Most people do not consider schools to be business organizations, yet we have various reasons to perceive them in this light. After all, in recent years, there is a rising tension between educational priorities and the pressure to improve financial performance. There is a growing number of profit-making charities and other organizations that do not necessarily hold the education of students as a governing principle. So, is the educational rationale taking a backseat, or is it the case that private schools are finding a way to get the best of both worlds?
Independent schools have several main sources of income, but among them, fees are the principal one. That is why the number of pupils or students serves as a top indicator of the financial health. Even schools funded by the governments now exhibit a high degree of autonomy when it comes to allocating funds and managing finances. But, being dependant on cash inflow of students can be volatile and risky, which is why some entrepreneurs steer away from the education sector.
The great clash
Today, there is an obvious shift towards marketization of education. This leads to the heated debate about the nature of these independent institutions: Are they first and foremost, the wardens of education or business organizations that seek profit in order to survive? Do they resemble retail stores or lean towards public schools and universities? Well, there are examples that prove that private school can be a profitable business venture, but also that education does not have to be sacrificed in the process.
Another interesting dimension is that while many independent institutions enjoy all the benefits of charitable status (they are set up as charitable organizations), they also operate according to a corporate business model. Some of them also fund academies or strike partnerships with local and state schools to improve their bottom line. There are some other tactics to increase the appeal and market edge such as investing in extravagant facilities or improving teaching resources.
Hunting for profit
There is no shortage of other strategies of generating profit. For example, it is possible to capitalize on trading, off-shore franchises, and renting facilities. Besides that, remember that there is one great advantage about the school-as-a-business model: You can “sell” the same service (a conference, for example) to numerous people at the same time. The downside is that you need a lot of money upfront to set the school up and the profit does not kick in right away.
It should be mentioned that some strategies that seem commendable actually make financial sense and they raise the profile of schools, especially those that manage to entice top talent. Growing and promoting the school does not have to mean that students have better learning conditions or more resources at their disposal. On the other hand, this dependence on students’ money still means that schools cannot neglect the educational aspect. You could say that just like in retail, the quality of the product makes all the difference.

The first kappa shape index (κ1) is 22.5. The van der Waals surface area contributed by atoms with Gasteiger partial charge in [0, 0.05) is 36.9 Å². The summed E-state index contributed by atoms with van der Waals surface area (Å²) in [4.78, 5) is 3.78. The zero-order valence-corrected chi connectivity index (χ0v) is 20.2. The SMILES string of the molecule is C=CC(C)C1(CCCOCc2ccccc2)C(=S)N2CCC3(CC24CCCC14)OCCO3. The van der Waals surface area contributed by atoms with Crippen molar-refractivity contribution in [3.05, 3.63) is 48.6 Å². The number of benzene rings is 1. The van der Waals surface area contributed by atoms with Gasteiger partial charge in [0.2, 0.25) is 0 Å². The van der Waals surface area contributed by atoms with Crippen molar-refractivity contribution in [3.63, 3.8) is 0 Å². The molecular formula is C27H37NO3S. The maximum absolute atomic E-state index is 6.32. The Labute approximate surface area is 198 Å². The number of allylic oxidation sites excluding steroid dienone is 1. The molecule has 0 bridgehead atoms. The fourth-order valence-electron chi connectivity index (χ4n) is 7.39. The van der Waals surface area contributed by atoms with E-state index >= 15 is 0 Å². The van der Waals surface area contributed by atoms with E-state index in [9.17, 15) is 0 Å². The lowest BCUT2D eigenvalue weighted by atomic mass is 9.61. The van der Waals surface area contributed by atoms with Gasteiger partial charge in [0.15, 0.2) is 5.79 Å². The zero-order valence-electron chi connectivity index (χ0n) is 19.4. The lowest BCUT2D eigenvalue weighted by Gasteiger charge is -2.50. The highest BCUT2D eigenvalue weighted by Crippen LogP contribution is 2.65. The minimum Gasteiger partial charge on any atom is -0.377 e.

A wide spectrum of options
So, private schools do not spell doom for modern education or anything of that sort. Besides, students have a lot of options to choose from. Nowadays, one can find private tuition both on and offline, bypassing the brick-and-mortar schools and institutions completely. The internet has empowered them to assume more control over their educational path. Of course, you can always rely on the traditional public schools. The trick is to weigh the pros and cons and make a truly informed decision.
The shadow looms
The main problem that remains is that a business model compromises the ability of an organization to make decisions with the students’ best interest in mind. Hence, we cannot ignore the obvious clash of interest that exists. Mission statement and ethos are often overshadowed by financial merit. Take the example of some well-established schools that spend a pretty penny on celebrities to stay ahead of the pack in the marketing game. They are desperate to break in the competitive environment and gain a sustainable business edge.
Back to the basics
Independent schools need students and their money to avoid going under. All the profit-seeking inevitably intrudes upon the capacity of these organizations to preserve the consistency of education provision. The lines are blurred, but it is clear that much time, money, and effort is dedicated to promoting and marketing schools. The question is how much resources are left for fulfilling the main educational purpose of these schools. Well, we argue that the foundations of education must always come first, and everything else second.
2 thoughts on “Schools as Businesses: What comes first, the Students or the Profit?”
To avoid marketization of education, one should be devoted to what he/she is doing as there will be more interest on how to develop their skills than how to make more money then.
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